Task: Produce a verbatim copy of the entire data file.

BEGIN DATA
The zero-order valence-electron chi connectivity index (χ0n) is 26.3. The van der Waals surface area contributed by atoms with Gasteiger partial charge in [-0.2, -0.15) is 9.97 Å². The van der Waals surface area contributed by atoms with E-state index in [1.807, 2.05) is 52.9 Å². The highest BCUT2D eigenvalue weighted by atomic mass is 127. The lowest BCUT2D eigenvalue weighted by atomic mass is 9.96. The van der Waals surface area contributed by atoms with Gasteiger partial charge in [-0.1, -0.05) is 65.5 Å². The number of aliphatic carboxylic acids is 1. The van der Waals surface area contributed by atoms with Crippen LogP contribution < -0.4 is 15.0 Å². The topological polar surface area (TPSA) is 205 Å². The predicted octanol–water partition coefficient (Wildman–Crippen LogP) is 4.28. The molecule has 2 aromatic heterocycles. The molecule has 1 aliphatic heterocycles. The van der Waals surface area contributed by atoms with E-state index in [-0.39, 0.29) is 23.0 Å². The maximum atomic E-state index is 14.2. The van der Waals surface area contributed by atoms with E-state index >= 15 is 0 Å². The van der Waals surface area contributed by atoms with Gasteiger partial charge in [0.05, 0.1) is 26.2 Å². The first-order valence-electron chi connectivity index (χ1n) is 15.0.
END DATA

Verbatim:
The zero-order valence-electron chi connectivity index (χ0n) is 26.3. The van der Waals surface area contributed by atoms with Gasteiger partial charge in [-0.2, -0.15) is 9.97 Å². The van der Waals surface area contributed by atoms with E-state index in [1.807, 2.05) is 52.9 Å². The highest BCUT2D eigenvalue weighted by atomic mass is 127. The lowest BCUT2D eigenvalue weighted by atomic mass is 9.96. The van der Waals surface area contributed by atoms with Gasteiger partial charge in [-0.1, -0.05) is 65.5 Å². The number of aliphatic carboxylic acids is 1. The van der Waals surface area contributed by atoms with Crippen LogP contribution < -0.4 is 15.0 Å². The topological polar surface area (TPSA) is 205 Å². The predicted octanol–water partition coefficient (Wildman–Crippen LogP) is 4.28. The molecule has 2 aromatic heterocycles. The molecule has 1 aliphatic heterocycles. The van der Waals surface area contributed by atoms with E-state index in [-0.39, 0.29) is 23.0 Å². The maximum atomic E-state index is 14.2. The van der Waals surface area contributed by atoms with E-state index >= 15 is 0 Å². The van der Waals surface area contributed by atoms with Gasteiger partial charge in [0.05, 0.1) is 26.2 Å². The first-order valence-electron chi connectivity index (χ1n) is 15.0.